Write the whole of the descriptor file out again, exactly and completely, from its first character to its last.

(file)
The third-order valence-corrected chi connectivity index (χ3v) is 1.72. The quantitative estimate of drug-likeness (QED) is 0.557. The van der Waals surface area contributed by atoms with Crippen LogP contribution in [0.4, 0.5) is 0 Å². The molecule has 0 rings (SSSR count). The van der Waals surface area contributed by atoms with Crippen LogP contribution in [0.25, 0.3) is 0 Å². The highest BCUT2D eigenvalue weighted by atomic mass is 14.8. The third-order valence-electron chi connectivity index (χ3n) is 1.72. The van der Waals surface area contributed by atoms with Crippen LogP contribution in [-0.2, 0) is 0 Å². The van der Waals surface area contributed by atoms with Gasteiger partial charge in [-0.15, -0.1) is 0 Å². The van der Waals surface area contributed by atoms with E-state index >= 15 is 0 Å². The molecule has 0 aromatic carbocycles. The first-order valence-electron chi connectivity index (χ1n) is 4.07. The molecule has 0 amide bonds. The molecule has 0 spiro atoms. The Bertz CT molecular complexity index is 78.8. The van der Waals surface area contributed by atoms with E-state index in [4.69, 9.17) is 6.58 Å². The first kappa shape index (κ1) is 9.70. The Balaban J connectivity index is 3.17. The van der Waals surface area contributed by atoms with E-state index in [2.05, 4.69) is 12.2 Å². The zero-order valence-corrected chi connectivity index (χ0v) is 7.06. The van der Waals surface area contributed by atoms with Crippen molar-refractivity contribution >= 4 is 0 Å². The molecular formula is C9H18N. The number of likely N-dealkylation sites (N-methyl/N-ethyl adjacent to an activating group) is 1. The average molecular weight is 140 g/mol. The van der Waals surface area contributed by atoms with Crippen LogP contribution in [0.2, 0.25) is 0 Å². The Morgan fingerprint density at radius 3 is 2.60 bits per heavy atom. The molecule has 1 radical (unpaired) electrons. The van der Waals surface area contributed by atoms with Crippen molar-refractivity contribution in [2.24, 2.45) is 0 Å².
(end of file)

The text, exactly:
The third-order valence-corrected chi connectivity index (χ3v) is 1.72. The quantitative estimate of drug-likeness (QED) is 0.557. The van der Waals surface area contributed by atoms with Crippen LogP contribution in [0.4, 0.5) is 0 Å². The molecule has 0 rings (SSSR count). The van der Waals surface area contributed by atoms with Crippen LogP contribution in [0.25, 0.3) is 0 Å². The highest BCUT2D eigenvalue weighted by atomic mass is 14.8. The third-order valence-electron chi connectivity index (χ3n) is 1.72. The van der Waals surface area contributed by atoms with Crippen LogP contribution in [-0.2, 0) is 0 Å². The van der Waals surface area contributed by atoms with Gasteiger partial charge in [-0.15, -0.1) is 0 Å². The van der Waals surface area contributed by atoms with E-state index >= 15 is 0 Å². The molecule has 0 aromatic carbocycles. The first-order valence-electron chi connectivity index (χ1n) is 4.07. The molecule has 0 amide bonds. The molecule has 0 spiro atoms. The Bertz CT molecular complexity index is 78.8. The van der Waals surface area contributed by atoms with E-state index in [4.69, 9.17) is 6.58 Å². The first kappa shape index (κ1) is 9.70. The Balaban J connectivity index is 3.17. The van der Waals surface area contributed by atoms with E-state index in [2.05, 4.69) is 12.2 Å². The zero-order valence-corrected chi connectivity index (χ0v) is 7.06. The van der Waals surface area contributed by atoms with Crippen molar-refractivity contribution >= 4 is 0 Å². The molecular formula is C9H18N. The number of likely N-dealkylation sites (N-methyl/N-ethyl adjacent to an activating group) is 1. The average molecular weight is 140 g/mol. The van der Waals surface area contributed by atoms with Crippen LogP contribution in [0.2, 0.25) is 0 Å². The Morgan fingerprint density at radius 3 is 2.60 bits per heavy atom. The molecule has 1 radical (unpaired) electrons. The van der Waals surface area contributed by atoms with Crippen molar-refractivity contribution in [2.24, 2.45) is 0 Å².